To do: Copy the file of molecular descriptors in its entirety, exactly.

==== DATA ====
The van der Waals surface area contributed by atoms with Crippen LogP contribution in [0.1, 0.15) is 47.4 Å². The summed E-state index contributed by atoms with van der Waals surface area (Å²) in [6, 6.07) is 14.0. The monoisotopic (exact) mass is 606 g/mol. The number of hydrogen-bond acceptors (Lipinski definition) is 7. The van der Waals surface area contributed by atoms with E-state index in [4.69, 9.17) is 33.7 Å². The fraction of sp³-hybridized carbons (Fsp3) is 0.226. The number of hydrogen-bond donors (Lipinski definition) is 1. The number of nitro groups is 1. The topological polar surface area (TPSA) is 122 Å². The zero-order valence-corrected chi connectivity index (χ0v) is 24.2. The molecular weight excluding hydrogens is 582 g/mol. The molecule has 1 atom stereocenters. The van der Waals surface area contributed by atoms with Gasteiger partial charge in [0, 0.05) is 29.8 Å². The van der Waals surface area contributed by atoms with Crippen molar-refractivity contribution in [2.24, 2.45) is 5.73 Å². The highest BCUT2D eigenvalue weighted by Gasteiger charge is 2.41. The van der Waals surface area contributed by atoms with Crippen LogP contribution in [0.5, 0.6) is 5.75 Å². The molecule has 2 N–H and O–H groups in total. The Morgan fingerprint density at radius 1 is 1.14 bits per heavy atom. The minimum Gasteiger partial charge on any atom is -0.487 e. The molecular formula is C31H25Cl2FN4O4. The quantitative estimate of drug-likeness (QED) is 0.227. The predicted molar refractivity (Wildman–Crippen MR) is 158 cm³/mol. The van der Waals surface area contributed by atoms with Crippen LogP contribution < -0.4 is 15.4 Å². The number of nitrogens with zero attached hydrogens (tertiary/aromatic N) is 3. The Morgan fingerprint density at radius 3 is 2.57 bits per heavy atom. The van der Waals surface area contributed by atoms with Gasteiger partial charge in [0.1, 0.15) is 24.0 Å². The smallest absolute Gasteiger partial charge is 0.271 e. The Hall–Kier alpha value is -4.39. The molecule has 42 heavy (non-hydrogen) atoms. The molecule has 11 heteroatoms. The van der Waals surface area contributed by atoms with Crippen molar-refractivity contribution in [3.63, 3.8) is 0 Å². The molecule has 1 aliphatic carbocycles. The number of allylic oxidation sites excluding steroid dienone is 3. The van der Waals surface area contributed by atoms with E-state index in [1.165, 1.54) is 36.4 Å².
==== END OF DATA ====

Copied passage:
The van der Waals surface area contributed by atoms with Crippen LogP contribution in [0.1, 0.15) is 47.4 Å². The summed E-state index contributed by atoms with van der Waals surface area (Å²) in [6, 6.07) is 14.0. The monoisotopic (exact) mass is 606 g/mol. The number of hydrogen-bond acceptors (Lipinski definition) is 7. The van der Waals surface area contributed by atoms with E-state index in [4.69, 9.17) is 33.7 Å². The fraction of sp³-hybridized carbons (Fsp3) is 0.226. The number of hydrogen-bond donors (Lipinski definition) is 1. The number of nitro groups is 1. The topological polar surface area (TPSA) is 122 Å². The zero-order valence-corrected chi connectivity index (χ0v) is 24.2. The molecular weight excluding hydrogens is 582 g/mol. The molecule has 1 atom stereocenters. The van der Waals surface area contributed by atoms with Gasteiger partial charge in [0, 0.05) is 29.8 Å². The van der Waals surface area contributed by atoms with Crippen molar-refractivity contribution in [2.24, 2.45) is 5.73 Å². The highest BCUT2D eigenvalue weighted by Gasteiger charge is 2.41. The van der Waals surface area contributed by atoms with Crippen LogP contribution in [0.5, 0.6) is 5.75 Å². The molecule has 2 N–H and O–H groups in total. The Morgan fingerprint density at radius 1 is 1.14 bits per heavy atom. The minimum Gasteiger partial charge on any atom is -0.487 e. The molecular formula is C31H25Cl2FN4O4. The quantitative estimate of drug-likeness (QED) is 0.227. The predicted molar refractivity (Wildman–Crippen MR) is 158 cm³/mol. The van der Waals surface area contributed by atoms with Crippen LogP contribution < -0.4 is 15.4 Å². The number of nitrogens with zero attached hydrogens (tertiary/aromatic N) is 3. The Morgan fingerprint density at radius 3 is 2.57 bits per heavy atom. The van der Waals surface area contributed by atoms with Gasteiger partial charge in [0.1, 0.15) is 24.0 Å². The smallest absolute Gasteiger partial charge is 0.271 e. The Hall–Kier alpha value is -4.39. The molecule has 42 heavy (non-hydrogen) atoms. The molecule has 11 heteroatoms. The van der Waals surface area contributed by atoms with Crippen molar-refractivity contribution in [3.63, 3.8) is 0 Å². The molecule has 1 aliphatic carbocycles. The number of allylic oxidation sites excluding steroid dienone is 3. The van der Waals surface area contributed by atoms with E-state index in [1.165, 1.54) is 36.4 Å².